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Institutional Knowledge: IVP Partners Share Their Best Tips For SaaS Startup Fundraising

Institutional Venture Partners knows a thing or two about funding SaaS startups.

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The 41-year-old firm invests primarily from Series B onwards in enterprise and consumer-focused companies that have product market fit. 

Earlier this year, IVP closed on a $1.8 billion fund—its 17th fund and largest to date — and has already had 10 IPOs out of its portfolio this year, including big names like Coinbase, Robinhood, SoFi, Compass and ZipRecruiter.

Given its track record, IVP partners Parsa Saljoughian and Michael Miao recently teamed up to write the firm’s SaaS Fundraising Handbook—a primer for subscription software founders on the metrics they need to understand when raising capital from investors.

The goal is to make life easier for both founders and investors, as well as to provide insights for founders on how a partner at a venture firm gets to conviction and decides to provide capital. 

Parsa Saljoughian, a partner at IVP

“We put together all the knowledge that we’ve accumulated over many years, put together benchmarks that are helpful around growth, net dollar retention, key metrics that are really important to SaaS companies,” Saljoughian said in an interview. “And then some perspectives on key pitfalls to avoid.”

So far this year, IVP’s portfolio has produced 10 IPOs including Coinbase, UiPath, Robinhood, Wise, SoFi, Compass, LegalZoom, ZipRecruiter, Hims & Hers and The Honest Company. That marks an all-time record count for the firm, per Crunchbase data, and more are slated to come later this year.

It has also increased its investment pace in 2021, leading the Series C rounds in online events company Hopin, healthy heart monitoring company Hello Heart, and edtech online tutoring company Paper, among others. 

Saljoughian and Miao anticipate that geographies outside the U.S. will become important for IVP’s new fund, especially Europe and Southeast Asia.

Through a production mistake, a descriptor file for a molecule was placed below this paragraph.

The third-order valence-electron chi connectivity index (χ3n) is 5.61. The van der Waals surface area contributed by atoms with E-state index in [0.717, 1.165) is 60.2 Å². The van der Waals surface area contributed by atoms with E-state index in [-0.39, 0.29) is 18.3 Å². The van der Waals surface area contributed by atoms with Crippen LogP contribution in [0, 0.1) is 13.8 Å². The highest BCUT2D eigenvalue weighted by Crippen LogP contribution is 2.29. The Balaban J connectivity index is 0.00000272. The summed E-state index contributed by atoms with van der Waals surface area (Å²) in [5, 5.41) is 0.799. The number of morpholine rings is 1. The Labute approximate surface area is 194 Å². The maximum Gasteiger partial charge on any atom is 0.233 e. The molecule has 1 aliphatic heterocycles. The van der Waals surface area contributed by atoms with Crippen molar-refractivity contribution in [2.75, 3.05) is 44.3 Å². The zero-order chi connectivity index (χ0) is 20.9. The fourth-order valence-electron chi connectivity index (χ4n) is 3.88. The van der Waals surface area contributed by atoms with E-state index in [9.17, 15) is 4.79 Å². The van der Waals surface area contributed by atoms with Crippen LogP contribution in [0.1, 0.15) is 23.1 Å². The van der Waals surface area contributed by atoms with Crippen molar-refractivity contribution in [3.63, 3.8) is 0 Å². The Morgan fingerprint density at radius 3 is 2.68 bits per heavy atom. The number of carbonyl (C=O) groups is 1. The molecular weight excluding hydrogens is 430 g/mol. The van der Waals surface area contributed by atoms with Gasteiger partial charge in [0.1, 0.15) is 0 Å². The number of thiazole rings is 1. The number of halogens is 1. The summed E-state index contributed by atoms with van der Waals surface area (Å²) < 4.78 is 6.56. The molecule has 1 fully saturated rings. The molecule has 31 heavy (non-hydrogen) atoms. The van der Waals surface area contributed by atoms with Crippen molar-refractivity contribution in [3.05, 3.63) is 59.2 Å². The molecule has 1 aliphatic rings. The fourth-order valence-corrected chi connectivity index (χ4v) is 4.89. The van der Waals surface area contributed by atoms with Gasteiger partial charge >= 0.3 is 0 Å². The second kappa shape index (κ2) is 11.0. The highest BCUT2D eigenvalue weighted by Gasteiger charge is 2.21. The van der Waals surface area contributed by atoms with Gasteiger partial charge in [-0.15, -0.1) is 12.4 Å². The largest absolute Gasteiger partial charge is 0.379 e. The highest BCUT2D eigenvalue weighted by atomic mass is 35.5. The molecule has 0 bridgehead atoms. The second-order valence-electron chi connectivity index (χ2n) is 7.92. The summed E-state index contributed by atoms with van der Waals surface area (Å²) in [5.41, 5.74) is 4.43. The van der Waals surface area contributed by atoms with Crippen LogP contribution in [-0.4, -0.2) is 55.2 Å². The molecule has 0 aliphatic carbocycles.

With that in mind, here’s a closer look at some of the top metrics the IVP partners look at when considering SaaS startups to invest in.


One of the most important metrics they look at is a company’s growth rate. 

Benchmarking annual recurring revenue for SaaS startups by percentile. Chart credit: IVP

“If we see a company growing in the 90th percentile, that gets us incredibly excited, and if we see a company growing at the 75th percentile, that gets us incredibly excited,” Saljoughian said. “We’re just looking for a signal, for something here that is really working. And then it’s on us to go look at sales efficiency, to go look at the market dynamics, to look at, “Hey, do we see a path for this becoming a $1 billion, $5 billion, $10 billion, $20 billion company?”

Revenue is one data point

Michael Miao, a partner at IVP

“That’s not to say that’s a hard and fast rule at IVP,” Miao added. “We frequently invest in companies that are at the 50th percentile. You’ll see in the SaaS handbook, revenue and ARR growth isn’t the only indicator of a company’s future success and potential.”

Partners also look at the management team, market size and customer feedback. 

“The quantitative stuff—that’s probably 50 percent of it,” Miao said. “The qualitative stuff, the other 50 percent.”

Per the handbook, SaaS multiples for public companies are at an all-time high for the 58 companies they reviewed. The average for the past five years is 11.8x revenue over the next 12 months. 

But in the past three years the multiple has jumped  to 14.7x. In the last year, it’s climbed further still, to 19.8x—an all time high. 

Public SaaS companies revenue multiples (NTM) by 5-, 3- and 1-year comparisons. Chart credit: Public filings and Wall Street Research. Market data as of Aug. 17, 2021

Increasing the efficiency of the fundraising process

The spreadsheets and analysis in IVP’s 20-page handbook can assist as startups fundraise, but can also help founders calibrate business success as well as benchmarking for their boards. 

“This tailwind of technology innovation is much greater than the headwind of increased competition,” Miao said, speaking about the impact of hedge funds in late stage investing as well as earlier-stage funds raising growth funds. “We think competition is just better for entrepreneurs.” 

As a result, IVP’s investors look to be well educated on a company in advance of meeting in order to have a productive conversation on how they can partner and move quickly should the firm plan to invest. 

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Illustration: Li-Anne Dias

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